yes... there is something profoundly stupid about the idea that "freud
was an idiot" - if you don't actually know his work! but when d&g
attack freud or make fun of him (as they do rather more light-heartedly
in MP than in AO, i've always thought) it is from an very sound
knowledge of his work: and as I'm sure you know,guattari's work
especially is grounded partly in psycho-analysis and Lacan, and
obviously his work at La Borde. also, they acknowledge in barious
places freud's achievement in his creation of the idea of the energetic
and libidinal unconscious, and while they have reservations about what
he does with this idea their whole project is in a sense "within" the
discourse freud created! -we could perhaps with fairness say all Freud
really did was subject the unconcious to the standards of the society in
which he lived, he read into it his own cultural prejudices, messed up
the analysis - a classic case of projection? certainly it involved no
small anmount of hysterical avoidance! - but who can escape this error?
who can be "objective"?
despite this little apology for freud, the objections d&g raise against
psycho-analysis are very serious and I'm not sure about your feeling
that "a little psychoanalysis would [not] be all that bad." I think
you are confusing things a bit if you try and say "but some people
really are alienated... therapy would really help them" -- individual
analysis, individual "re-subjectification" obviously helps people to
"act competently" in the everyday, to assume their responsibilities as
citizens... but why are these people alienated to begin with? what is it
to "be alienated"? can we really reduce the process of alienation to an
individual process - and therefore one that can be "solved" individually
- one that doesn't relate to society as a whole - a little interior
secret, perhaps something to do with your mother and father....??!!!
> In a message dated 12/14/1998 9:35:11 AM EST, daniel@xxxxxxx writes:
> << and yes, d&g charicature psycho-analysis - but they do it so very well -
> LOL!!! Ok, here's what concerns me with the American reception of Deleuze and
> Guatarri's critique of psychoanalysis: Whenever I hear people throwing it
> about, I can never be sure whether this is the result of a careful and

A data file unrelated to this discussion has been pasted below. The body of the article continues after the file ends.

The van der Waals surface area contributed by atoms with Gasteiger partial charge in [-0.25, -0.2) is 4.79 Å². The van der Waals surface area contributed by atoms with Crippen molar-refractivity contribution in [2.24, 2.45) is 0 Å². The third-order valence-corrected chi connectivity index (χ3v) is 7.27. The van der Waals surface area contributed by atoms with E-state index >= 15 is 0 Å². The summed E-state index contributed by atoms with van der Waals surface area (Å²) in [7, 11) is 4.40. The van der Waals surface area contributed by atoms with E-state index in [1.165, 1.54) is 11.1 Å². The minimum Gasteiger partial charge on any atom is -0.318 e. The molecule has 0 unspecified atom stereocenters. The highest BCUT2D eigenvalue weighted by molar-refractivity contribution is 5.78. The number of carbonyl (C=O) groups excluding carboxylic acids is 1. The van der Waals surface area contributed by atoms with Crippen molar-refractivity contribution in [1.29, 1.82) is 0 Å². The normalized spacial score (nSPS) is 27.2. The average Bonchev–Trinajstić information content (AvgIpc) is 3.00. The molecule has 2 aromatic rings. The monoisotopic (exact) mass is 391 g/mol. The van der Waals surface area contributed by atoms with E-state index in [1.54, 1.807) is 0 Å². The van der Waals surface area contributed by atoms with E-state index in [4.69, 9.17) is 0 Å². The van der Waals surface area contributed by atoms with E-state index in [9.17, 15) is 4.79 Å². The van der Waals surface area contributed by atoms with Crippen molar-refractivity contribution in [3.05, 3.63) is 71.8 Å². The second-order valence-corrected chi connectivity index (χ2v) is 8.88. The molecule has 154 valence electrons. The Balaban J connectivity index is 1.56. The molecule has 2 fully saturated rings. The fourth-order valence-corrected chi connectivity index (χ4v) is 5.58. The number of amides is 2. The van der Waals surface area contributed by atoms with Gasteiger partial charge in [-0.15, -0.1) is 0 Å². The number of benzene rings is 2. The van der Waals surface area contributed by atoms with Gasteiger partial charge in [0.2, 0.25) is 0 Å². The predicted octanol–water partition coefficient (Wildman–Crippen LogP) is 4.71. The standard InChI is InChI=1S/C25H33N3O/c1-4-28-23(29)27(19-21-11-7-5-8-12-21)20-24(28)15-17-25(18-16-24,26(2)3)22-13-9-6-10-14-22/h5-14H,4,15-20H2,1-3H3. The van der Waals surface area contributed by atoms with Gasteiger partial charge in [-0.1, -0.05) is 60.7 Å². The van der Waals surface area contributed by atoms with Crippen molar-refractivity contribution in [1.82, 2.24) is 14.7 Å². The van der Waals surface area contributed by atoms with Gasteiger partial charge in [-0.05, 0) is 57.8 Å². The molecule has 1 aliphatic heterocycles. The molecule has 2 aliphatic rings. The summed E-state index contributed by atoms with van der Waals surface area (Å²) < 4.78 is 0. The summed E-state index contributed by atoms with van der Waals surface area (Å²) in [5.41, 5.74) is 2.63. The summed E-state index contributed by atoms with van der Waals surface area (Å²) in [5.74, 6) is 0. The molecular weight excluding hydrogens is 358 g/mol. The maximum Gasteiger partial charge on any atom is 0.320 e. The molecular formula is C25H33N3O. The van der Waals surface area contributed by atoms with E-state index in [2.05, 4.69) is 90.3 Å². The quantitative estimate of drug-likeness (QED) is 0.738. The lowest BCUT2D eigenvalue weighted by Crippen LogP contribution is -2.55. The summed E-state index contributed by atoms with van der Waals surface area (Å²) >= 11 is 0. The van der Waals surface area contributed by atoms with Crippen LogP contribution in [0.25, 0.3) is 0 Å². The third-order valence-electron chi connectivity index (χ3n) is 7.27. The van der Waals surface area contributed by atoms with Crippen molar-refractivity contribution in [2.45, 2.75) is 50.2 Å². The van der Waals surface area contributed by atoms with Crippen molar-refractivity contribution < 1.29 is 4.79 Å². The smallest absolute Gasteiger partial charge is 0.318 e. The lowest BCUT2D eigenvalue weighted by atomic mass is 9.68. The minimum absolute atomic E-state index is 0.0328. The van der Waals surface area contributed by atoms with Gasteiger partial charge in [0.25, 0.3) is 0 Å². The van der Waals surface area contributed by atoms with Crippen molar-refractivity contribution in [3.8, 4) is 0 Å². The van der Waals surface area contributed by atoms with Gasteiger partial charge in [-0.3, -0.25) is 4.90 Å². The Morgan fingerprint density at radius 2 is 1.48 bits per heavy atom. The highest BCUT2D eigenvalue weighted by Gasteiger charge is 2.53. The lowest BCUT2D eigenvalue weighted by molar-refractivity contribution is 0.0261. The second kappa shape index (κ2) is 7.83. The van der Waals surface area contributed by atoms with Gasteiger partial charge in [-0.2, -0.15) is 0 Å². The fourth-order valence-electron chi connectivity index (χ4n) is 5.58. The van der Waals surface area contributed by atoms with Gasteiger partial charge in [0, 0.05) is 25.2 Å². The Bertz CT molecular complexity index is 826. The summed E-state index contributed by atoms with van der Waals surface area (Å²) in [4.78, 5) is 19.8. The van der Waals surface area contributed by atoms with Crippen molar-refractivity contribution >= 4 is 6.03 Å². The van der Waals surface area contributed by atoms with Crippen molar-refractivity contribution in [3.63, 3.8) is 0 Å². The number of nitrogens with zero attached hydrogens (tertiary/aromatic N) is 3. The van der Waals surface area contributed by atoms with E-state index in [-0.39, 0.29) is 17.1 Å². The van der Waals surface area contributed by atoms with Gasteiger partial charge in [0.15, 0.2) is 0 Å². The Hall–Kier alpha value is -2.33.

> critical appraisal of psychoanalysis itself, or whether it is simply an
> unreflective acceptance of something American's tend to believe anyway (That
> Freud was an idiot with nothing worth picking up and carrying along). Looking
> at the current state of clinical practice in the states today, I'm *not
> certain* that a little psychoanalysis would be all that bad. Clearly such a
> shift would have to be approached very carefully with a lot of discussion on
> what the analytic setting *ought* to be like. Then again, I'm not always
> certain that telling a patient what's going on is such a bad thing either...
> Somehow some of this pomo bull about building warm and fuzzy narratives seems
> to miss some key points about alienation and separation that might show up to
> only be adequately dealt with in a moment of the perfomative. Just as the
> Shaman provides the missing word to allow the tribe to flow again, so too
> would the analyst provide the missing signifier allowing a subjectivization to
> take place. Nonetheless I'm speculating. But then, we tend to treat patients
> as equivalent to money in the States anyway insofar as they are self-same
> economic units of exchange whose entire being can be summed up by a simplistic
> diagnostic test, so it's unlikely that some such shift could occur.
Ware ware Karate-do o shugyo surumonowa,
Tsuneni bushido seishin o wasurezu,
Wa to nin o motte nashi,
Soshite tsutomereba kanarazu tasu.
We who study Karate-do,
Should never forget the spirit of the samurai,
With peace, perseverance and hard work,
We will reach our goal without failure.